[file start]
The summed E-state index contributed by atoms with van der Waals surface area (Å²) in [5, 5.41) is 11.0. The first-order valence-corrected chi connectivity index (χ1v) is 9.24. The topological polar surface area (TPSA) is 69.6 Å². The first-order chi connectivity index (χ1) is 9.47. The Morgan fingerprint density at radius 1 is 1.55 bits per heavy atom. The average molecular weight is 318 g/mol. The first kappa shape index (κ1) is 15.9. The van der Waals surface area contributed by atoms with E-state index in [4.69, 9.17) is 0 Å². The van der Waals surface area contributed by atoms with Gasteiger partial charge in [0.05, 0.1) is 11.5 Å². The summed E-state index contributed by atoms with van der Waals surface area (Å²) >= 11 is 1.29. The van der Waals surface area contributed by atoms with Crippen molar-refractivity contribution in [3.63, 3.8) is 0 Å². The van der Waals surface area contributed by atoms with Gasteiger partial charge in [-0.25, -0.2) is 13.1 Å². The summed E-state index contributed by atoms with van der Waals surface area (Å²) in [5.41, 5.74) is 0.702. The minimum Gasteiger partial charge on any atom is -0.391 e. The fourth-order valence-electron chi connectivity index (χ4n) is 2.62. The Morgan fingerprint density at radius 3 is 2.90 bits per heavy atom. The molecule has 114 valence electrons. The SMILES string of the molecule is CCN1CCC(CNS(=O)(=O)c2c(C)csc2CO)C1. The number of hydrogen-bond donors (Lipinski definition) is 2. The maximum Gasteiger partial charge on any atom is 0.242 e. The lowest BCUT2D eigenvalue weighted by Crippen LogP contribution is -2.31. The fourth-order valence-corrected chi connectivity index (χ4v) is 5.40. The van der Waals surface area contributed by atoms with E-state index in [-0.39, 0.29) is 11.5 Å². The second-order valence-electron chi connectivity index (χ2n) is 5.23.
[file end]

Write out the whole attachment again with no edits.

The summed E-state index contributed by atoms with van der Waals surface area (Å²) in [5, 5.41) is 11.0. The first-order valence-corrected chi connectivity index (χ1v) is 9.24. The topological polar surface area (TPSA) is 69.6 Å². The first-order chi connectivity index (χ1) is 9.47. The Morgan fingerprint density at radius 1 is 1.55 bits per heavy atom. The average molecular weight is 318 g/mol. The first kappa shape index (κ1) is 15.9. The van der Waals surface area contributed by atoms with E-state index in [4.69, 9.17) is 0 Å². The van der Waals surface area contributed by atoms with Gasteiger partial charge in [0.05, 0.1) is 11.5 Å². The summed E-state index contributed by atoms with van der Waals surface area (Å²) >= 11 is 1.29. The van der Waals surface area contributed by atoms with Crippen molar-refractivity contribution in [3.63, 3.8) is 0 Å². The van der Waals surface area contributed by atoms with Gasteiger partial charge in [-0.25, -0.2) is 13.1 Å². The summed E-state index contributed by atoms with van der Waals surface area (Å²) in [5.41, 5.74) is 0.702. The minimum Gasteiger partial charge on any atom is -0.391 e. The fourth-order valence-electron chi connectivity index (χ4n) is 2.62. The Morgan fingerprint density at radius 3 is 2.90 bits per heavy atom. The molecule has 114 valence electrons. The SMILES string of the molecule is CCN1CCC(CNS(=O)(=O)c2c(C)csc2CO)C1. The number of hydrogen-bond donors (Lipinski definition) is 2. The maximum Gasteiger partial charge on any atom is 0.242 e. The lowest BCUT2D eigenvalue weighted by Crippen LogP contribution is -2.31. The fourth-order valence-corrected chi connectivity index (χ4v) is 5.40. The van der Waals surface area contributed by atoms with E-state index in [-0.39, 0.29) is 11.5 Å². The second-order valence-electron chi connectivity index (χ2n) is 5.23.